The purpose of this paper is to examine changes in manufacturing agglomeration in a small open economy over the last decade. This is done during a time when manufacturing in most developed countries is in relative decline.
This work adapts the methodology developed by De Propris to measure the relative level of manufacturing agglomeration across space and time. It combines different measures utilising the location quotient technique, thereby allowing the relative strengths of manufacturing in different areas to be compared with the national (UK) level. The work goes further by also calculating the EG index to compare the levels of concentration and specialisation.
This research shows that manufacturing agglomeration has increased in Wales at a time when manufacturing employment is decreasing. Concentration and specialisation have continued to increase across the last decade despite manufacturing's steady decline.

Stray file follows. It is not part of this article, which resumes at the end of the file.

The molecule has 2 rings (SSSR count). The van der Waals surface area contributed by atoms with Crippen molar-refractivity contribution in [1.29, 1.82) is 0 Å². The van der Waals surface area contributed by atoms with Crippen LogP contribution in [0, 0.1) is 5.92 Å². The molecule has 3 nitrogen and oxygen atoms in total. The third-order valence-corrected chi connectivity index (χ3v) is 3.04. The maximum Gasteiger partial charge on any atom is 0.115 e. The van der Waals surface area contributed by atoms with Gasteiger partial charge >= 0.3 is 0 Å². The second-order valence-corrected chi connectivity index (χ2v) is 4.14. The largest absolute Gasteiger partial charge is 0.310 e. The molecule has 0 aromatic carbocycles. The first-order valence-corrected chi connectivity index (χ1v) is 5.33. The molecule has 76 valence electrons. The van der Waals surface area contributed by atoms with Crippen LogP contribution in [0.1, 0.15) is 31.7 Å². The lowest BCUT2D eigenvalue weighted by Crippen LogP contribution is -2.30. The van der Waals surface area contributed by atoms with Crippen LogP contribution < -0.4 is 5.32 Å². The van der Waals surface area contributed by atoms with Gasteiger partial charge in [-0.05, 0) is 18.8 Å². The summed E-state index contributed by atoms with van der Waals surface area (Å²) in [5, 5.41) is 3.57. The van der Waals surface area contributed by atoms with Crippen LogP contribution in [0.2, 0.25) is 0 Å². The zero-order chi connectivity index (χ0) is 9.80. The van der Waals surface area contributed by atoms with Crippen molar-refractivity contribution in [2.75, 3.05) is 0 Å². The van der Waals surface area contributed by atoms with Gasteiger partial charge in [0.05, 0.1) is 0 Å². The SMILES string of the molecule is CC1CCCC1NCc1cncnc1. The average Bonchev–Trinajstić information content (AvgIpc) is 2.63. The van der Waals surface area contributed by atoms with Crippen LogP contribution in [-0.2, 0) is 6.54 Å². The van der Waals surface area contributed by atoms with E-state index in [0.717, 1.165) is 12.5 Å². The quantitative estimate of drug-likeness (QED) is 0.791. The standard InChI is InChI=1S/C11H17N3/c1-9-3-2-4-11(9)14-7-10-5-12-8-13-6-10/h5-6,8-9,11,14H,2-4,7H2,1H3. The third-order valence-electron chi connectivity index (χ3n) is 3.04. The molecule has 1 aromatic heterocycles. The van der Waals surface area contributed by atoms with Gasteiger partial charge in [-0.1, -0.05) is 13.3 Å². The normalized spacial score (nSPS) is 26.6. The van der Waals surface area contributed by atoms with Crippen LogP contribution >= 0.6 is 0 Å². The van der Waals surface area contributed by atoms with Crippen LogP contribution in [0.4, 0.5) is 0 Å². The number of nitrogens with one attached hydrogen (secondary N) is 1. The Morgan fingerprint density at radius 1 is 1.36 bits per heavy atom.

This work details for the first time the relative intensity of agglomeration across space and time in a small open economy. This is often neglected in other economic “cluster” work but may be key to understanding economic development in the twenty‐first century.
Crawley, A.J. and Hill, S. (2011), "Is industrial agglomeration increasing? New evidence from a small open economy", Journal of Economic Studies, Vol. 38 No. 6, pp. 725-740. https://doi.org/10.1108/01443581111177411
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